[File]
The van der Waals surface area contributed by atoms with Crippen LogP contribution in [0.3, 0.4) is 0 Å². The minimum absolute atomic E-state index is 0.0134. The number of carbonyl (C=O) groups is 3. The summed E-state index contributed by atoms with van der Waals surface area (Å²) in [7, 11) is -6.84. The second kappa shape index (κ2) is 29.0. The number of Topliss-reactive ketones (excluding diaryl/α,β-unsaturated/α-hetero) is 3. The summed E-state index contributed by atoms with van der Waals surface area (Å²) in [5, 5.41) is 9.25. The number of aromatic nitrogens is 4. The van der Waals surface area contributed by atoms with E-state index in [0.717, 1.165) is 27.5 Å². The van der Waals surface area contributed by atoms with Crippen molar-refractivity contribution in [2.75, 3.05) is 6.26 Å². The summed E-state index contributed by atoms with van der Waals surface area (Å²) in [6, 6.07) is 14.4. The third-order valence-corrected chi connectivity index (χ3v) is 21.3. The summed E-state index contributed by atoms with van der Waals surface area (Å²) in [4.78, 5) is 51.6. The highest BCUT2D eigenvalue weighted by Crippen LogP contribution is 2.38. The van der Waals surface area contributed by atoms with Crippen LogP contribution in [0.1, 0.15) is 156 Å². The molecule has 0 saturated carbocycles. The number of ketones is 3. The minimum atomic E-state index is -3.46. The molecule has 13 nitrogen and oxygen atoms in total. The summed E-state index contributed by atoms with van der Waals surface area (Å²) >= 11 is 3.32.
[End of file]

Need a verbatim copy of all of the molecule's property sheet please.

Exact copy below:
The van der Waals surface area contributed by atoms with Crippen LogP contribution in [0.3, 0.4) is 0 Å². The minimum absolute atomic E-state index is 0.0134. The number of carbonyl (C=O) groups is 3. The summed E-state index contributed by atoms with van der Waals surface area (Å²) in [7, 11) is -6.84. The second kappa shape index (κ2) is 29.0. The number of Topliss-reactive ketones (excluding diaryl/α,β-unsaturated/α-hetero) is 3. The summed E-state index contributed by atoms with van der Waals surface area (Å²) in [5, 5.41) is 9.25. The number of aromatic nitrogens is 4. The van der Waals surface area contributed by atoms with E-state index in [0.717, 1.165) is 27.5 Å². The van der Waals surface area contributed by atoms with Crippen molar-refractivity contribution in [2.75, 3.05) is 6.26 Å². The summed E-state index contributed by atoms with van der Waals surface area (Å²) in [6, 6.07) is 14.4. The third-order valence-corrected chi connectivity index (χ3v) is 21.3. The summed E-state index contributed by atoms with van der Waals surface area (Å²) in [4.78, 5) is 51.6. The highest BCUT2D eigenvalue weighted by Crippen LogP contribution is 2.38. The van der Waals surface area contributed by atoms with Crippen LogP contribution in [0.1, 0.15) is 156 Å². The molecule has 0 saturated carbocycles. The number of ketones is 3. The minimum atomic E-state index is -3.46. The molecule has 13 nitrogen and oxygen atoms in total. The summed E-state index contributed by atoms with van der Waals surface area (Å²) >= 11 is 3.32.